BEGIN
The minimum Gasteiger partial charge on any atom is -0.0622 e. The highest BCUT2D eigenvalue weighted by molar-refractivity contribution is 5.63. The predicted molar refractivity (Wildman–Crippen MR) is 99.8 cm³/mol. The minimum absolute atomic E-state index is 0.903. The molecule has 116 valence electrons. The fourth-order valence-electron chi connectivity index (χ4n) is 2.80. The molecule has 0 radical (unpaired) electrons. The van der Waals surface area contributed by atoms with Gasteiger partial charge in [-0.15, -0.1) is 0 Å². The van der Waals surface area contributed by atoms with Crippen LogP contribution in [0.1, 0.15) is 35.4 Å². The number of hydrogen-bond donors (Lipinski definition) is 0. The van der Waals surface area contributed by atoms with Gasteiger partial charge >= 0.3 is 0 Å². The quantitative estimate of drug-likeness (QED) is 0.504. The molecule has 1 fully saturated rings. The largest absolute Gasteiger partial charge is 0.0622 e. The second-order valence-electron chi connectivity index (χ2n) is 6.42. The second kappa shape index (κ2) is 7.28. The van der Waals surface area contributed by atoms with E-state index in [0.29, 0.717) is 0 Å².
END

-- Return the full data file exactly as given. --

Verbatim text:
The minimum Gasteiger partial charge on any atom is -0.0622 e. The highest BCUT2D eigenvalue weighted by molar-refractivity contribution is 5.63. The predicted molar refractivity (Wildman–Crippen MR) is 99.8 cm³/mol. The minimum absolute atomic E-state index is 0.903. The molecule has 116 valence electrons. The fourth-order valence-electron chi connectivity index (χ4n) is 2.80. The molecule has 0 radical (unpaired) electrons. The van der Waals surface area contributed by atoms with Gasteiger partial charge in [-0.15, -0.1) is 0 Å². The van der Waals surface area contributed by atoms with Crippen LogP contribution in [0.1, 0.15) is 35.4 Å². The number of hydrogen-bond donors (Lipinski definition) is 0. The van der Waals surface area contributed by atoms with Gasteiger partial charge >= 0.3 is 0 Å². The quantitative estimate of drug-likeness (QED) is 0.504. The molecule has 1 fully saturated rings. The largest absolute Gasteiger partial charge is 0.0622 e. The second-order valence-electron chi connectivity index (χ2n) is 6.42. The second kappa shape index (κ2) is 7.28. The van der Waals surface area contributed by atoms with E-state index in [0.29, 0.717) is 0 Å².